Thank you all again for your responses. Right now we are sampling solid raw materials for retention...in case there ever is a contamination problem we have a sample. Then some we do have micro tested as a verification of the COA's from the suppliers. We sample EVERY finished product-mostly for retention  in case of probs. We micro test one sample every other month, for verification of safety of finished product. All of our testing is safety, not quality issue for SQF level 2.Our customers have only required that we are SQF certified, so as long as we meet the code they are happy. I guess I just have to tighten up our program. Thanks again everyone...this forum is always helpful!



#10 Charles.C

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Posted 21 November 2015 - 03:28 AM

HI OP, in my opinion a big part of what you are asking has to do with traceability. Do you know what is coming in and what is going out, so if there is a problem you can zoom into the inputs and outputs are. If you feel your COAs are adequate, and your vendors are doing enough control and testing on their end, it might not be an issue with you. We have bulk flour brought in and have sampling daily in case we need to run a farinograph or look for contamination issues. 

 

When you say sampling, do you mean for quality or safety? To me sampling seems to imply a quality viewpoint for the end product, which you might want to do for assurance and peace of mind.

 

Hi adam,

 

I would have thought that Traceability requirements are focused on  knowledge of quantities/lot codes/massbalances/suppliers/customers ?

IMEX most (all?) factories monitor/document such activities under a microscope or go bust. Some still go bust due to the next line.

QA sampling activities often sadly come in at a lower priority, eg  the Necessary Evil tag.

 

Theoretically i supose haccp should delete sampling other than for validation/verification/process/GMP purposes. Customers (and due Diligence) seem to think otherwise.

 

PS - Welcome to the Forum :welcome:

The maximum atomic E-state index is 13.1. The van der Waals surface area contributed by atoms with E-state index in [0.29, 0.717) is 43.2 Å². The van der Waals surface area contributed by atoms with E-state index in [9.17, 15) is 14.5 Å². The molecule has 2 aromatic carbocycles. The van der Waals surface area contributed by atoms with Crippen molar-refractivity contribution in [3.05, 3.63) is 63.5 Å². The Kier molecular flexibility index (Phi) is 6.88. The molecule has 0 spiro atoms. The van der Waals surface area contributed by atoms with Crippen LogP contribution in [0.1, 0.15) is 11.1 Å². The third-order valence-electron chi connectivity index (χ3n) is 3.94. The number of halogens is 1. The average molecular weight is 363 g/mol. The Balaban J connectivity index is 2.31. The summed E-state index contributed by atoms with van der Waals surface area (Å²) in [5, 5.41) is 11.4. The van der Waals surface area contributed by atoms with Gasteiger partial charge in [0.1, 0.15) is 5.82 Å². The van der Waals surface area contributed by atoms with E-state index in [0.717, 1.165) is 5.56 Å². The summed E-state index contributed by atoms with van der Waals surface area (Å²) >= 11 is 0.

Kind Regards,

 

Charles.C


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#11 Tony-C

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Posted 21 November 2015 - 04:25 AM

Thanks for the responses. We are a chocolate manufacturer (re processor). None of our raw materials are high risk and we get a COA and/or a letter of guarantee from our suppliers. We have MANY raw materials and we have multiple processes and products that we make. Lots of inclusions...nuts, fruit, flavorings, fillings (peanut butter, caramel, etc), sprinkle, etc.

 

Hi terris,

 

I'm by no means an expert on chocolate but in a previous role I supplied spray dried milk powder to one of the largest chocolate product manufacturers in the world and this material was regarded as high risk because there was no heat treatment in the process of manufacturing the chocolate.

 

Regards,



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#12 Ehab Nassar

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Posted 21 November 2015 - 06:23 AM

Hi ,

 

Actually sampling is done to assure that coming material is complying with the specifications , so generally we withdraw samples to assure that the coming material will fulfill our requirements and it does not contain any hazards .

 

accordingly sampling plan depends on Risk assessment for the food safety ,quality , .. depending on the process and the product , I should now first what the expected effect of the deviation accordingly I can determine the sample size and the rejection rate (you can use AQL sampling table ) .

 

Another parameter is the supplier confidence level , if it is approved supplier and the material risk is low , so you can make sampling for monitoring only ( e.g. each 5 consignment withdraw samples of one consignment , this is called skip sampling ) .

 

So not all the material is a mater of positive release ( sampling for release criteria ) , some may be for just monitoring , it depends on your history , supplier confidence level (approved suppliers ) , process / raw material risk assessment  and what is the effect of the defect on your process /product , sampling plan is case sensitive each of the previous elements affect the sample size , frequency and acceptance level . 

 

 

Best regards ,

 

Ehab